The Cerebellum

, Volume 12, Issue 1, pp 127–130

Acute-Onset Cerebellar Symptoms in Lhermitte–Duclos Disease: Case Report

Authors

  • Omid R. Hariri
    • Arrowhead Regional Medical Center
    • Arrowhead Regional Medical Center
  • Dan Muilli
    • Arrowhead Regional Medical Center
  • Jenny Amin
    • Arrowhead Regional Medical Center
  • Tanya Minassian
    • Arrowhead Regional Medical Center
  • Blake Berman
    • Arrowhead Regional Medical Center
  • Yoav Ritter
    • Arrowhead Regional Medical Center
  • Javed Siddiqi
    • Arrowhead Regional Medical Center
Original Paper

DOI: 10.1007/s12311-012-0394-2

Cite this article as:
Hariri, O.R., Khachekian, A., Muilli, D. et al. Cerebellum (2013) 12: 127. doi:10.1007/s12311-012-0394-2

Abstract

Adult-onset Lhermitte–Duclos disease (LD), or dysplastic cerebellar gangliocytoma, is a hamartoma considered pathognomonic for Cowden disease. Classically, LD has a progressive and insidious onset of symptoms. In this case report, we present a patient having rapid neurological deterioration from acute-onset LD. There are only three reported cases of acute LD presentation. A 22-year-old female presented to the emergency department with diplopia, dysarthria, dysphagia, and gait instability which developed within 6 h. A non-contrast CT scan revealed diffuse attenuation in the left cerebellum and mild ventricular dilatation. LP revealed no organisms. Magnetic resonance imaging revealed salient “tiger stripe” appearance of the left cerebellar cortex and effacement of the fourth ventricle. The patient subsequently underwent suboccipital craniotomy and gross total resection of the lesion. The tumor histology showed distortion of normal cerebellar architecture with dysplastic ganglion cells, loss of Purkinje cells, atrophy of the white matter, and expansion of cerebellar folia. Findings were consistent with adult-onset Lhermitte–Duclos disease.

Keywords

Lhermitte-DuclosCowden diseaseDysplastic cerebellar gangliocytomaPTEN (Phosphatase and tensin homolog) mutation

Introduction

Lhermitte–Duclos disease (LD), also known as dysplastic gangliocytoma of the cerebellum, is a World Health Organization grade I tumor first described by the French neurologists Jacques Lhermitte and P. Duclos in 1920 and named in their honor. LD is a slow-growing, progressive, nonmalignant tumor occurring exclusively in the unilateral cerebellum. It usually presents with progressive mass effect in the posterior fossa, leading to cerebellar dysfunction, non-communicating hydrocephalus, and signs of increased intracranial pressure [1].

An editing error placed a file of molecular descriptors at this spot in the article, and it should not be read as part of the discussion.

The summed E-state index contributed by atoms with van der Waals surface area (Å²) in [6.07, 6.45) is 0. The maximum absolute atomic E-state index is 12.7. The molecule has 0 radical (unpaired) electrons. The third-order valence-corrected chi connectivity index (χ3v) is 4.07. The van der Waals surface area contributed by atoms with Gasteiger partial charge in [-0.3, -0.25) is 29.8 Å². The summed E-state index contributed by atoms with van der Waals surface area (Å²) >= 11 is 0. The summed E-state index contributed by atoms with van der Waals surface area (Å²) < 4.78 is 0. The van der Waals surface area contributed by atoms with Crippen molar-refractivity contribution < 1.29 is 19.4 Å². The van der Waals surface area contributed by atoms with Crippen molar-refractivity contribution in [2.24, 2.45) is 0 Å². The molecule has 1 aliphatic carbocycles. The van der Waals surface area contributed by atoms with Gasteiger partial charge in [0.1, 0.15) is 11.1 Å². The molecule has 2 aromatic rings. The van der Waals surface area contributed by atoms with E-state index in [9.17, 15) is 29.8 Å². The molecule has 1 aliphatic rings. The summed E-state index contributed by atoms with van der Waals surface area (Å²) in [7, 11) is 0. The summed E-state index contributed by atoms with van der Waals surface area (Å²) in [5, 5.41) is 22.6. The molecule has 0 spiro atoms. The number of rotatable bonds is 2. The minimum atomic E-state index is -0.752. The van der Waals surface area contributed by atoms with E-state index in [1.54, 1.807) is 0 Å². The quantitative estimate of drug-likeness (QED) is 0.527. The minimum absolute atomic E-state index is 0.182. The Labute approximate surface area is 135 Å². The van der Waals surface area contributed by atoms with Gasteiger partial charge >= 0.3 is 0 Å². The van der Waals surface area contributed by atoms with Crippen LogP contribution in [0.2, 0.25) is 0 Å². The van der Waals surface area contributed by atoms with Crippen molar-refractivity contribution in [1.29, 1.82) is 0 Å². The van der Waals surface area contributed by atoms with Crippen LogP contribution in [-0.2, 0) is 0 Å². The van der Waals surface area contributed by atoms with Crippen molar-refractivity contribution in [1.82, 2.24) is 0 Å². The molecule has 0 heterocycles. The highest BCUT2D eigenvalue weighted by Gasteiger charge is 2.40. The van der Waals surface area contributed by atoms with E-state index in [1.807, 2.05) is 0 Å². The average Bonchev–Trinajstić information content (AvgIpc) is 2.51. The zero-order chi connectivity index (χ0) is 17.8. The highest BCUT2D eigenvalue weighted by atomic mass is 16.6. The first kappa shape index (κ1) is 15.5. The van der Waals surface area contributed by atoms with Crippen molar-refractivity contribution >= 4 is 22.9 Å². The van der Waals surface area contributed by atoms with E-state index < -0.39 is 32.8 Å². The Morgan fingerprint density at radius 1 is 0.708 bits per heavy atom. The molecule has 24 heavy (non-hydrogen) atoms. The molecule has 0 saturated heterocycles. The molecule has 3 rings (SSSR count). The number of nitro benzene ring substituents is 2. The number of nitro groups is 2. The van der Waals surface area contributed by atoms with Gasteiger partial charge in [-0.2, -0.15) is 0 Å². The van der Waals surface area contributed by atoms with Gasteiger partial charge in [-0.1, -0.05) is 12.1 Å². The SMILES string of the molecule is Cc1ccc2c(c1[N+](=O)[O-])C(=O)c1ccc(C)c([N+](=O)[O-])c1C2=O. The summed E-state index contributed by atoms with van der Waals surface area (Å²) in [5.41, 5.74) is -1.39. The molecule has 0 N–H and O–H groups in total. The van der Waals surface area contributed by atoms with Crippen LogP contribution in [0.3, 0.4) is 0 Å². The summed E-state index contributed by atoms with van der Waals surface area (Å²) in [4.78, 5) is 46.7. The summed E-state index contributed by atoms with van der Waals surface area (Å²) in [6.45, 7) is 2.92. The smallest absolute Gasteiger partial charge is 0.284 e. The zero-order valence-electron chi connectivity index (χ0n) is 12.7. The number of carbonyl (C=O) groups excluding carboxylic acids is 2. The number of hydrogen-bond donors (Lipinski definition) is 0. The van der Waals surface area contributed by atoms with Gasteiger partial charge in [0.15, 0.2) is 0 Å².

Adult onset of LLD is considered to be a phenotypic variant of Cowden syndrome (CS) and can be the initial presenting symptom of CS, preceding the diagnosis in 40–70 % of cases [2]; however, LD may also occur as a sporadic isolated disease [3]. If present, LD is considered pathognomonic for CS by the International Cowden Consortium Criteria. There is also a strong genetic association between LD and CS, causing the presence of concomitant malignancies that arise from cutaneous and neural ectoderm [4]. Thus, surveillance for malignancies in patients with LD is extremely important.

The purpose of this case report is to increase awareness about LD by presenting a 22-year-old patient with an acute onset of LD. To this date, only less than ten reported cases of acute-onset LD have been reported [1, 5, 6]. To the best of the authors' knowledge, this is the first case reported within the USA of acute-onset cerebellar symptoms as the presenting sign of Lhermitte–Duclos disease.

Case Report

A 22-year-old right-handed dominant Hispanic female presented to the emergency department with an abrupt onset of diplopia, dysarthria, dysphagia, and gait instability with a left-sided preference, all of which developed within a span of 6 hours. The patient described 3-day history of severe headaches accompanied by nuchal rigidity, photophobia, nausea, and vomiting upon awakening each morning.